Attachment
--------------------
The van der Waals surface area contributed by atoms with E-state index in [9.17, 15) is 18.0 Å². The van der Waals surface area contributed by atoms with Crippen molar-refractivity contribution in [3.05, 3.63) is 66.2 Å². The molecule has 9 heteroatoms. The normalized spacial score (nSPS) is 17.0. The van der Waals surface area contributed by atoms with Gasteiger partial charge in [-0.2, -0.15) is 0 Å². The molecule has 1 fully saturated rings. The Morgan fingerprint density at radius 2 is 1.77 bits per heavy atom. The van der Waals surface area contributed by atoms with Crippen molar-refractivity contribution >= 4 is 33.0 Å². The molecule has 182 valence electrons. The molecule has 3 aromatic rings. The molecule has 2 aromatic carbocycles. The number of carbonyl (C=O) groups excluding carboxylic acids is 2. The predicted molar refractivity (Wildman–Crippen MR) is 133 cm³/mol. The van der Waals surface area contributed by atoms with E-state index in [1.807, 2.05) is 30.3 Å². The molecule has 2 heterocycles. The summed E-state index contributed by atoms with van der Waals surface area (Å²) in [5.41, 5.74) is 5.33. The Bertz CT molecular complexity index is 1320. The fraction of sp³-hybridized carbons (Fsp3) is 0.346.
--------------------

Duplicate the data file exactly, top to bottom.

The van der Waals surface area contributed by atoms with E-state index in [9.17, 15) is 18.0 Å². The van der Waals surface area contributed by atoms with Crippen molar-refractivity contribution in [3.05, 3.63) is 66.2 Å². The molecule has 9 heteroatoms. The normalized spacial score (nSPS) is 17.0. The van der Waals surface area contributed by atoms with Gasteiger partial charge in [-0.2, -0.15) is 0 Å². The molecule has 1 fully saturated rings. The Morgan fingerprint density at radius 2 is 1.77 bits per heavy atom. The van der Waals surface area contributed by atoms with Crippen molar-refractivity contribution >= 4 is 33.0 Å². The molecule has 182 valence electrons. The molecule has 3 aromatic rings. The molecule has 2 aromatic carbocycles. The number of carbonyl (C=O) groups excluding carboxylic acids is 2. The predicted molar refractivity (Wildman–Crippen MR) is 133 cm³/mol. The van der Waals surface area contributed by atoms with E-state index in [1.807, 2.05) is 30.3 Å². The molecule has 2 heterocycles. The summed E-state index contributed by atoms with van der Waals surface area (Å²) in [5.41, 5.74) is 5.33. The Bertz CT molecular complexity index is 1320. The fraction of sp³-hybridized carbons (Fsp3) is 0.346.